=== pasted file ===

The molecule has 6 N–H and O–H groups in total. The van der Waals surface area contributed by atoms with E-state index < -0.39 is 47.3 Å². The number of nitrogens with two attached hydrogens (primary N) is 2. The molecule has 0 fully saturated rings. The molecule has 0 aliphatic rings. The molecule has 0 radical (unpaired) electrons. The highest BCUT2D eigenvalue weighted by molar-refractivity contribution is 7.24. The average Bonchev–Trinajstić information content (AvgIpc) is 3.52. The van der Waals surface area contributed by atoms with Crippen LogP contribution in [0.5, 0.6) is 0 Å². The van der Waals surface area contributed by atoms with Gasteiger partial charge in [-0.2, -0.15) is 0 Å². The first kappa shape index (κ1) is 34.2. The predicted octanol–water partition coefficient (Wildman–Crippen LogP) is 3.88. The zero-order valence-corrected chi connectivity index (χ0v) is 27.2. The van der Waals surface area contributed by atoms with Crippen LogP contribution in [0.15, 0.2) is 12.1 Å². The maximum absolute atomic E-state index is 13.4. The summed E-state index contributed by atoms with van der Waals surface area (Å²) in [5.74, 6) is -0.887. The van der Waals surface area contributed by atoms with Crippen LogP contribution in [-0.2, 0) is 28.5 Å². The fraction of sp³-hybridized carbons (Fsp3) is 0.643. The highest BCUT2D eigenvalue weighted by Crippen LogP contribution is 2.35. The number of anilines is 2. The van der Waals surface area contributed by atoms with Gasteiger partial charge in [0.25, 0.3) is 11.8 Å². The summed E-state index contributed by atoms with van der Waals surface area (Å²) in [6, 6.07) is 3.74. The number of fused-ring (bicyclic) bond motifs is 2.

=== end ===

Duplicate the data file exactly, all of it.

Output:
The molecule has 6 N–H and O–H groups in total. The van der Waals surface area contributed by atoms with E-state index < -0.39 is 47.3 Å². The number of nitrogens with two attached hydrogens (primary N) is 2. The molecule has 0 fully saturated rings. The molecule has 0 aliphatic rings. The molecule has 0 radical (unpaired) electrons. The highest BCUT2D eigenvalue weighted by molar-refractivity contribution is 7.24. The average Bonchev–Trinajstić information content (AvgIpc) is 3.52. The van der Waals surface area contributed by atoms with Crippen LogP contribution in [0.5, 0.6) is 0 Å². The van der Waals surface area contributed by atoms with Gasteiger partial charge in [-0.2, -0.15) is 0 Å². The first kappa shape index (κ1) is 34.2. The predicted octanol–water partition coefficient (Wildman–Crippen LogP) is 3.88. The zero-order valence-corrected chi connectivity index (χ0v) is 27.2. The van der Waals surface area contributed by atoms with Crippen LogP contribution in [0.15, 0.2) is 12.1 Å². The maximum absolute atomic E-state index is 13.4. The summed E-state index contributed by atoms with van der Waals surface area (Å²) in [5.74, 6) is -0.887. The van der Waals surface area contributed by atoms with Crippen LogP contribution in [-0.2, 0) is 28.5 Å². The fraction of sp³-hybridized carbons (Fsp3) is 0.643. The highest BCUT2D eigenvalue weighted by Crippen LogP contribution is 2.35. The number of anilines is 2. The van der Waals surface area contributed by atoms with Gasteiger partial charge in [0.25, 0.3) is 11.8 Å². The summed E-state index contributed by atoms with van der Waals surface area (Å²) in [6, 6.07) is 3.74. The number of fused-ring (bicyclic) bond motifs is 2.